Application of a companywide environmental management system (EMS) and guidelines is a best practice for environmental performance assurance in the oil and gas industry because it helps to institutionalize environmental protection efforts. While implementation of these systems and guidelines is a very positive step toward promoting sustainability and environmental stewardship, it sometimes fall short of fulfilling this goal with regards to designing and developing the most sustainable new projects possible. A key to this shortcoming is the alternatives analysis element of the Environmental Impact Assessment (EIA) process. The EIA process is typically a company's first in-depth look at environmental components of a project and proper application can make the difference in defining the sustainability of development projects.

EIA is most valuable when used not only to help identify, predict, evaluate and mitigate potential impacts of proposed developments upstream in the decision-making process, but to support a robust decision-making process about the basic design and scope of the project. Environmental and social impacts of projects tend to be readily predictable, but unfortunately not readily quantifiable. Therefore, decision making tools used in alternatives analysis may not adequately reflect the external environmental and social costs associated with a given project. For this reason, economic and technological considerations are often unintentionally prioritized in the decision making process and become the true driving force of early project decision making. Environmental and social concerns are less often addressed up front, and are more often addressed in the EIA's Environmental Management Plan (EMP) where they are managed over the life of the project and sometimes beyond.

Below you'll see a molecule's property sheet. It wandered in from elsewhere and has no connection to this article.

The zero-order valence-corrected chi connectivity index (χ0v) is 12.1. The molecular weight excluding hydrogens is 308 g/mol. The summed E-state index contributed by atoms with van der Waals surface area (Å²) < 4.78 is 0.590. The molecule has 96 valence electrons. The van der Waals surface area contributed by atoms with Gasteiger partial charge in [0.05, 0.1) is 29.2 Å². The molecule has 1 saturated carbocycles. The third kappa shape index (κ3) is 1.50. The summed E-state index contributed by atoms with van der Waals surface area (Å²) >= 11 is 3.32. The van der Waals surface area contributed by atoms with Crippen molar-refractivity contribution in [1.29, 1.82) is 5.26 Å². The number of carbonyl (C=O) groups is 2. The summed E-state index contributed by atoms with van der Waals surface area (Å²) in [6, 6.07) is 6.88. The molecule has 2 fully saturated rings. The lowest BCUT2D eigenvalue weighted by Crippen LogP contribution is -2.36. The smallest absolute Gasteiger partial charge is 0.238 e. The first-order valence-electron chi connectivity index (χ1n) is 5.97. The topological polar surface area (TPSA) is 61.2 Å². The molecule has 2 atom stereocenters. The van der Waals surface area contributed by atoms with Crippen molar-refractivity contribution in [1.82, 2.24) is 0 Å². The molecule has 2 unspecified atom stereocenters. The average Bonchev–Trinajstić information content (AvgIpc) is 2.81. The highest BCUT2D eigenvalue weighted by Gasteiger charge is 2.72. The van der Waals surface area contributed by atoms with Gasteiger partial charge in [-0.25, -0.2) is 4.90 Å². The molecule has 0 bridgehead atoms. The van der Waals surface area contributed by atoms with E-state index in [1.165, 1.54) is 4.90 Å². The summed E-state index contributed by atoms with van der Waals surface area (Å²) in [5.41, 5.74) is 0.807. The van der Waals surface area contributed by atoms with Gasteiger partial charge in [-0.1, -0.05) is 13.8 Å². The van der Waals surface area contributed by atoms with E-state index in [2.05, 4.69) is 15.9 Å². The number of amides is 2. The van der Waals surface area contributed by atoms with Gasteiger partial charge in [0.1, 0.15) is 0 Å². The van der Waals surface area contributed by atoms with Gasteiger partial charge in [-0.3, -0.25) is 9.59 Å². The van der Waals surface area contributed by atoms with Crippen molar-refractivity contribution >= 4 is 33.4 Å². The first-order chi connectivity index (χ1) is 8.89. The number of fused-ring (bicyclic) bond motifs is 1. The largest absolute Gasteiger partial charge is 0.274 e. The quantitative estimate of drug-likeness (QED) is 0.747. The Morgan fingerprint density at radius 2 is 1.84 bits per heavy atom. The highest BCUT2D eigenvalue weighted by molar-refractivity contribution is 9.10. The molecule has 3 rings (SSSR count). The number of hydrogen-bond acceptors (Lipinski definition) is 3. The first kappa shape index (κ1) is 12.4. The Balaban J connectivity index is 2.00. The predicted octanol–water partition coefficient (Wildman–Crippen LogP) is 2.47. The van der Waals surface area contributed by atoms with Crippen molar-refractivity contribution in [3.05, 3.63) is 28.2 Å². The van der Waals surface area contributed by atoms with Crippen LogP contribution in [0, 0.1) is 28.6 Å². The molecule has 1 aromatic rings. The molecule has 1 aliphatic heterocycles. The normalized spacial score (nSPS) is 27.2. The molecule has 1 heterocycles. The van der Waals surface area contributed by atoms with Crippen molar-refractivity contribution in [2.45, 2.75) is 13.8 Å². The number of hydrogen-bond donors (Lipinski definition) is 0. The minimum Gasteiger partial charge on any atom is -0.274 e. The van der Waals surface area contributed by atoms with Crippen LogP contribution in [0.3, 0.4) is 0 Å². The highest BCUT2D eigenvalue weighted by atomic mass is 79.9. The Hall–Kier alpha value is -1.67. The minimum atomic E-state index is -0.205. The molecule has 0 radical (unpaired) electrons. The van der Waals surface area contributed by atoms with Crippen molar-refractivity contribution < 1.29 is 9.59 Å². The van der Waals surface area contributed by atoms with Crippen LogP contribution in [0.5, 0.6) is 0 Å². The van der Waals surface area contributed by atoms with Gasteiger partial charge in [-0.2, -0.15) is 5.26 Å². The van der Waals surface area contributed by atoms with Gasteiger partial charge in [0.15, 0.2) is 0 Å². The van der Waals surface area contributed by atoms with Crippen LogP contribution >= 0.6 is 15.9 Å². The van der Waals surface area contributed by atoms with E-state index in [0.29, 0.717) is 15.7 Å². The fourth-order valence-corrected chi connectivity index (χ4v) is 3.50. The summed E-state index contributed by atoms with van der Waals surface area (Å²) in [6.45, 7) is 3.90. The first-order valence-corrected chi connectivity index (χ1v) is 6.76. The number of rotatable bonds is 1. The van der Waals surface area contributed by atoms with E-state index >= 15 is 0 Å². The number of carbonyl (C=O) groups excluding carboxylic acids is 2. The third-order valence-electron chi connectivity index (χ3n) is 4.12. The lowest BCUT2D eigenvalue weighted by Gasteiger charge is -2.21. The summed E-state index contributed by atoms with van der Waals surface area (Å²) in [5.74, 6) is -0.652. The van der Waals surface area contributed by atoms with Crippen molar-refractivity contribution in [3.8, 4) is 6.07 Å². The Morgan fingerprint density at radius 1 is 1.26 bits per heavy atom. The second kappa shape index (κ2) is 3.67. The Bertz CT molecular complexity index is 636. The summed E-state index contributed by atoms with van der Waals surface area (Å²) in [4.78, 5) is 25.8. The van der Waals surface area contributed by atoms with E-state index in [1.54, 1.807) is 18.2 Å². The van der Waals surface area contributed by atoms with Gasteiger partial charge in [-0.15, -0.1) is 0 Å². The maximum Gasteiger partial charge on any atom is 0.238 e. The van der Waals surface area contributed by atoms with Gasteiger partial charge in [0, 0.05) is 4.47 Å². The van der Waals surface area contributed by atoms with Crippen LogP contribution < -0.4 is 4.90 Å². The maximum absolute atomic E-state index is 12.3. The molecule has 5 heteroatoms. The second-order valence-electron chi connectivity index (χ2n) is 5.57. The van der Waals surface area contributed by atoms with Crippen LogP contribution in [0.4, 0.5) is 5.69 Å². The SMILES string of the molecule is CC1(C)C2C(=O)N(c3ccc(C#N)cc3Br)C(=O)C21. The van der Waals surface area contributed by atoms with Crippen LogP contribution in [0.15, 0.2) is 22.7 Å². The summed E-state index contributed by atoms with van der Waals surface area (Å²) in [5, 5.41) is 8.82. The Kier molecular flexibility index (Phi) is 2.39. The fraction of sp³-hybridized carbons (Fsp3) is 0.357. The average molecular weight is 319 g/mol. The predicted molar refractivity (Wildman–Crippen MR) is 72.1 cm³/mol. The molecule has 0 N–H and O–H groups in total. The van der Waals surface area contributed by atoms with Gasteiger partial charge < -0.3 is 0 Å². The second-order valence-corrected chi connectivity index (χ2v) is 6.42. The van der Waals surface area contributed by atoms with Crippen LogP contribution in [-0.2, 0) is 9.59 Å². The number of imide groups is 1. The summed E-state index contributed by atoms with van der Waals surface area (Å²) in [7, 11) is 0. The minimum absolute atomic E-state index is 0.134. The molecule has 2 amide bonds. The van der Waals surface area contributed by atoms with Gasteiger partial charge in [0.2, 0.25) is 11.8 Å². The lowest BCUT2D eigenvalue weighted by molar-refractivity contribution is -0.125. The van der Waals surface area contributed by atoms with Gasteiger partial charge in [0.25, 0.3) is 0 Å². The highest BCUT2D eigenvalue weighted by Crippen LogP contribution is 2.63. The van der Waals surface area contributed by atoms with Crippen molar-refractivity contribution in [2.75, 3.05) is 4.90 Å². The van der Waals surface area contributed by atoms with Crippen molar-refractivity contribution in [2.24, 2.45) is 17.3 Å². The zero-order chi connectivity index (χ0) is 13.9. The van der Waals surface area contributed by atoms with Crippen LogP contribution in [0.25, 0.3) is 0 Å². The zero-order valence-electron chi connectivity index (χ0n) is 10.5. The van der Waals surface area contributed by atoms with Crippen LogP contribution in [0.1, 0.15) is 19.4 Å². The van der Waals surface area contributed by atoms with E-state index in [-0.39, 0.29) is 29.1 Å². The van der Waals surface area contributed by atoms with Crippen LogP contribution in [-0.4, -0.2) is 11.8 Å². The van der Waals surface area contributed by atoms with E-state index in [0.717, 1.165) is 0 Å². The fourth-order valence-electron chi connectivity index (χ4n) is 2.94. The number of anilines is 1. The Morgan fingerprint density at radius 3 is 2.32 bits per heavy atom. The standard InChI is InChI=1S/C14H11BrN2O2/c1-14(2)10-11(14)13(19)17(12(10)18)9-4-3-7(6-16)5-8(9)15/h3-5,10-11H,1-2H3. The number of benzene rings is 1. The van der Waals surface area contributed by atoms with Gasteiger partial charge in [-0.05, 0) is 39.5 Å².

While EMPs are vital to minimizing and mitigating environmental and social impacts, there are risks to allowing environmental and social concerns to be addressed only after most technical and design planning has been largely finalized. This paper will demonstrate the importance of addressing environmental and social considerations through EIA alternatives analysis early in the project decision-making process, review cases in which this has or has not been accomplished and review tools that can be used by decision makers to support alternatives analysis in EIA. The tools explored, sustainability appraisal, true cost accounting, scenario planning and modeling software, take into consideration the true costs of environmental and social impacts. Their application in EIA alternatives analysis can help assure more sustainable projects.

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